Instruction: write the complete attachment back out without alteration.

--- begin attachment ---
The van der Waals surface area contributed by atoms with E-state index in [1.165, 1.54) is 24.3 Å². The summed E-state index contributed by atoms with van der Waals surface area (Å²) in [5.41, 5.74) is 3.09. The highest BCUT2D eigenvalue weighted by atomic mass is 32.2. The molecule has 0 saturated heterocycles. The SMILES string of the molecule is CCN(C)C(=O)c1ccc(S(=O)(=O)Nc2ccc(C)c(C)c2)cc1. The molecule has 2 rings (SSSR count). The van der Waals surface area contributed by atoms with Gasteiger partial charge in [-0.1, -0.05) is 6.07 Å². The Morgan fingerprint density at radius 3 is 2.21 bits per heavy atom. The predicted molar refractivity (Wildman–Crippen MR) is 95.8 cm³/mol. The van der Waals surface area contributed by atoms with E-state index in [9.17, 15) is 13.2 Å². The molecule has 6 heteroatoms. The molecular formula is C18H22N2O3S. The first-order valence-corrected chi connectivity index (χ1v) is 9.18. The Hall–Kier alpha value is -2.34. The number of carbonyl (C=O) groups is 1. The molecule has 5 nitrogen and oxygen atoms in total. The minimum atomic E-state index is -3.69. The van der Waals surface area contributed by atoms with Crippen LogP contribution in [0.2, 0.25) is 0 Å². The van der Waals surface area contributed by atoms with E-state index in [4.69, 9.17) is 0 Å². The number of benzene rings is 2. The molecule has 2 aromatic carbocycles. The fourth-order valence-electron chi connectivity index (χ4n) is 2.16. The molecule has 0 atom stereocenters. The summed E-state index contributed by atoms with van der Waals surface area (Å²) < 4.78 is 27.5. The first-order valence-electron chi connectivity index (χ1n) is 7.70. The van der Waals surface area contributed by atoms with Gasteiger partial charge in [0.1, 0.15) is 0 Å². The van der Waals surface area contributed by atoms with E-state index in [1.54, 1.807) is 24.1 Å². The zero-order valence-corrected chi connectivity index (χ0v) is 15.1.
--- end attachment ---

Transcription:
The van der Waals surface area contributed by atoms with E-state index in [1.165, 1.54) is 24.3 Å². The summed E-state index contributed by atoms with van der Waals surface area (Å²) in [5.41, 5.74) is 3.09. The highest BCUT2D eigenvalue weighted by atomic mass is 32.2. The molecule has 0 saturated heterocycles. The SMILES string of the molecule is CCN(C)C(=O)c1ccc(S(=O)(=O)Nc2ccc(C)c(C)c2)cc1. The molecule has 2 rings (SSSR count). The van der Waals surface area contributed by atoms with Gasteiger partial charge in [-0.1, -0.05) is 6.07 Å². The Morgan fingerprint density at radius 3 is 2.21 bits per heavy atom. The predicted molar refractivity (Wildman–Crippen MR) is 95.8 cm³/mol. The van der Waals surface area contributed by atoms with E-state index in [9.17, 15) is 13.2 Å². The molecule has 6 heteroatoms. The molecular formula is C18H22N2O3S. The first-order valence-corrected chi connectivity index (χ1v) is 9.18. The Hall–Kier alpha value is -2.34. The number of carbonyl (C=O) groups is 1. The molecule has 5 nitrogen and oxygen atoms in total. The minimum atomic E-state index is -3.69. The van der Waals surface area contributed by atoms with Crippen LogP contribution in [0.2, 0.25) is 0 Å². The van der Waals surface area contributed by atoms with E-state index in [4.69, 9.17) is 0 Å². The number of benzene rings is 2. The molecule has 2 aromatic carbocycles. The fourth-order valence-electron chi connectivity index (χ4n) is 2.16. The molecule has 0 atom stereocenters. The summed E-state index contributed by atoms with van der Waals surface area (Å²) < 4.78 is 27.5. The first-order valence-electron chi connectivity index (χ1n) is 7.70. The van der Waals surface area contributed by atoms with Gasteiger partial charge in [0.1, 0.15) is 0 Å². The van der Waals surface area contributed by atoms with E-state index in [1.54, 1.807) is 24.1 Å². The zero-order valence-corrected chi connectivity index (χ0v) is 15.1.